For some reason they didn’t blame me, chalked it up to an accident. When I think about the injuries caused by fireworks, which are rising year after year, I can try to speculate why they happen, where the fault lies, but I’m more interested in what for. What do we do this unsafe thing for?
The first and worst answer I come to is Freedom: on the day we declared our independence, we set off fireworks because we can. Most self-described patriots’ talk of freedom conveniently focuses on their own freedom-to without getting into others’ freedom-from, and so talk of freedom here seems like a zero-sum argument.
But Freedom and its bellicose associations are obviously a part of it. Just witness the names of products for sale: Lady Liberty, Stars and Stripes, Total Rebellion, Laying Down the Law, American Assault, American Glory, and (ambiguously) American Envy. Lots to bemoan here, sure, but online griping about fireworks tends to get quickly classist: it’s not one’s neighbors who are the problem, but one’s ‘redneck neighbors’, lighting off fireworks 3 or 4 nights in a row, long past midnight, because they can.
That freedom to make a lot of noise sometimes—particularly from those who feel they have little voice elsewhere—is a pleasure I’ve understood ever since Lisa Kudrow’s underrated turn on The Unbreakable Kimmy Schmidt:
But it’s not a pleasure I personally want, so next I come to Tradition: we set off fireworks because we always have. Given how regularly I think back on my cul-de-sac Fourths every Fourth, tradition must be a part of it. But fireworks’ meanings, effects, and even shapes have changed so much since I was a child that resurrecting the same tradition each year seems short-sighted.
The conservatism of America, its puritanism even on the Fourth, is likely keeping me from the simplest answer to what we light fireworks for: Pleasure. Every instinct in me wants to write this off. How can I think about pleasure when around a dozen people are killed each year? Don’t I see that one person’s pleasure is another person’s pain?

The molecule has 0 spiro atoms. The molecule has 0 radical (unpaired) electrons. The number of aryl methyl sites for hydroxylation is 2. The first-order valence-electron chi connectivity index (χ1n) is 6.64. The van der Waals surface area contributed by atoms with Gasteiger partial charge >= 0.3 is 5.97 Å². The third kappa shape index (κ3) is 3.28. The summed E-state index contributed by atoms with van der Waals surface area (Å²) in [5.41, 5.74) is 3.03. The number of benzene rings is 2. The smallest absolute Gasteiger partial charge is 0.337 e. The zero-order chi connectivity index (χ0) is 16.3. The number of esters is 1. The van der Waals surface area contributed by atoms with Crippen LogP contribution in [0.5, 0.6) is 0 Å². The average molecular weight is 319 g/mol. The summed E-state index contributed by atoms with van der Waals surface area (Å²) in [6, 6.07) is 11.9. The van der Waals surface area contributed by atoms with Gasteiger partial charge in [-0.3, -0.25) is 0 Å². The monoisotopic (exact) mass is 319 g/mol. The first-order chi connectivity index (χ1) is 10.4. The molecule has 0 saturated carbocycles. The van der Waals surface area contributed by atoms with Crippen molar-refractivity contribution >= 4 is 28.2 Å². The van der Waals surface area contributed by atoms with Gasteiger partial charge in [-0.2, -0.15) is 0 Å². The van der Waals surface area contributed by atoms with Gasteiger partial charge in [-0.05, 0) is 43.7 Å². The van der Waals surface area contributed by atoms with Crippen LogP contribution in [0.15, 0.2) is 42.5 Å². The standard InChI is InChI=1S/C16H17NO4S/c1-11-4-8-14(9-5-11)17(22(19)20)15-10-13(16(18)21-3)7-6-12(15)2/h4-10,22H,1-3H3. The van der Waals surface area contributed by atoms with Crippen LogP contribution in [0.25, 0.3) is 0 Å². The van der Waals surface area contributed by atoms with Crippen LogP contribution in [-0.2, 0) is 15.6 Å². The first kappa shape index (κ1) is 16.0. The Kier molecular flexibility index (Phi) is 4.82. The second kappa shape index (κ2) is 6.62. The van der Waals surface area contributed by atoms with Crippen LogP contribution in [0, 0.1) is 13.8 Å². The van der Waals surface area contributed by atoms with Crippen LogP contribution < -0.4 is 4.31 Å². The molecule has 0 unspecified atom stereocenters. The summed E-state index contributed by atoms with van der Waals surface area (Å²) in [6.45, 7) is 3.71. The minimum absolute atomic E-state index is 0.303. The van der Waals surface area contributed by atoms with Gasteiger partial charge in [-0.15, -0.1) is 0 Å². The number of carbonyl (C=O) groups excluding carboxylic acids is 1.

I do. I see that every time a person on the bus scrolls through TikTok without earbuds. Hell, Sartre said, is other people, and on the Fourth we celebrate the beginnings of a country just lousy with them.
Sartre was talking about feeling trapped inside other people; hell is the prison of presumptions we make about others’ judgements of us. In this sense, fireworks deliver us from each other, turning our gazes flameward, skyward. Those bursts of color that spread across the dark night, then fall and ghost away. Those riots of sound and spark bursting from a tube made of paper and powder.
In a time when nearly every human experience gets framed, filtered, and posted, it’s a joy that fireworks are so resistant to capture. It’s ancient technology that still manages to wow us, together, giving us private moments to consider what we’re all letting go of as we expire our communal Oooh!
When I was ten, Dad was 42 and had aged out of the Jaycees; he could no longer vote on stuff, but could still do projects. One day, he took me down the bottom of the hill to help sell fireworks for an afternoon. Guys younger than Dad had joined up by then and taken charge of the fundraiser, and when I stepped inside the booth one said I couldn’t be there. I was too young.
‘He’s been doing it for years,’ Dad said, but the dudes in charge held firm. Dad, as he puts it, said screw it. ‘I said, “See you later”.’ He never sold fireworks for the Jaycees again.
I take back what I said about fireworks delivering us from each other.
This week’s natatorium is the lap pool at the Midco Aquatic Center in Sioux Falls, S.D., where I’ll be trying to get in a swim or two this week. This foreshortened shot from the diving board doesn’t do justice to the size of the place: